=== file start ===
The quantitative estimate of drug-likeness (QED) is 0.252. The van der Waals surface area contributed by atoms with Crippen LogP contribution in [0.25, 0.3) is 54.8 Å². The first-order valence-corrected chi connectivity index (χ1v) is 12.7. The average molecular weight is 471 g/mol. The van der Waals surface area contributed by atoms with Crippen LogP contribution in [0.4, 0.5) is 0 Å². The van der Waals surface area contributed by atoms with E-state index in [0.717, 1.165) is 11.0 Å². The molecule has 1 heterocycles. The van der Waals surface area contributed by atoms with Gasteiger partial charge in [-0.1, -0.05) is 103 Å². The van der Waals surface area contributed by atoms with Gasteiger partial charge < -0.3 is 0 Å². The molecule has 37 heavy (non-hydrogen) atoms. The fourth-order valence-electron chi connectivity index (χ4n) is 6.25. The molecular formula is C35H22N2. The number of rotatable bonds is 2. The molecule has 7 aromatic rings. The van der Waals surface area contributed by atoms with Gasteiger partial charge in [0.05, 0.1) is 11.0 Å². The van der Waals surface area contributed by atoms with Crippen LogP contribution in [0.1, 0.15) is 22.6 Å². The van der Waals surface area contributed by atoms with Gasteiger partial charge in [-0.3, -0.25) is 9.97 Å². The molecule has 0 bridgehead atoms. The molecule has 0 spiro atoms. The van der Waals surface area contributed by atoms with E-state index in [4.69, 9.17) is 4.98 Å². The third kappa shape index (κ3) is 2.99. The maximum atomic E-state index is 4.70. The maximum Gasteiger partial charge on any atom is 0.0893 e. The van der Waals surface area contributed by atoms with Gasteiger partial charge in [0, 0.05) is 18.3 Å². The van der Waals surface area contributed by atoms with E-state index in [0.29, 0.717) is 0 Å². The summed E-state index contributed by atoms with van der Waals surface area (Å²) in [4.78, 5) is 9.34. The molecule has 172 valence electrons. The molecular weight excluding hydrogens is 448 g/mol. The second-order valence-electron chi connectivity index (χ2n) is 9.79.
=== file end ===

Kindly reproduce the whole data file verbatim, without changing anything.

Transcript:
The quantitative estimate of drug-likeness (QED) is 0.252. The van der Waals surface area contributed by atoms with Crippen LogP contribution in [0.25, 0.3) is 54.8 Å². The first-order valence-corrected chi connectivity index (χ1v) is 12.7. The average molecular weight is 471 g/mol. The van der Waals surface area contributed by atoms with Crippen LogP contribution in [0.4, 0.5) is 0 Å². The van der Waals surface area contributed by atoms with E-state index in [0.717, 1.165) is 11.0 Å². The molecule has 1 heterocycles. The van der Waals surface area contributed by atoms with Gasteiger partial charge in [-0.1, -0.05) is 103 Å². The van der Waals surface area contributed by atoms with Gasteiger partial charge < -0.3 is 0 Å². The molecule has 37 heavy (non-hydrogen) atoms. The fourth-order valence-electron chi connectivity index (χ4n) is 6.25. The molecular formula is C35H22N2. The number of rotatable bonds is 2. The molecule has 7 aromatic rings. The van der Waals surface area contributed by atoms with Gasteiger partial charge in [0.05, 0.1) is 11.0 Å². The van der Waals surface area contributed by atoms with Crippen LogP contribution in [0.1, 0.15) is 22.6 Å². The van der Waals surface area contributed by atoms with Gasteiger partial charge in [-0.3, -0.25) is 9.97 Å². The molecule has 0 bridgehead atoms. The molecule has 0 spiro atoms. The van der Waals surface area contributed by atoms with E-state index in [4.69, 9.17) is 4.98 Å². The third kappa shape index (κ3) is 2.99. The maximum atomic E-state index is 4.70. The maximum Gasteiger partial charge on any atom is 0.0893 e. The van der Waals surface area contributed by atoms with Gasteiger partial charge in [0, 0.05) is 18.3 Å². The van der Waals surface area contributed by atoms with E-state index in [0.29, 0.717) is 0 Å². The summed E-state index contributed by atoms with van der Waals surface area (Å²) in [4.78, 5) is 9.34. The molecule has 172 valence electrons. The molecular weight excluding hydrogens is 448 g/mol. The second-order valence-electron chi connectivity index (χ2n) is 9.79.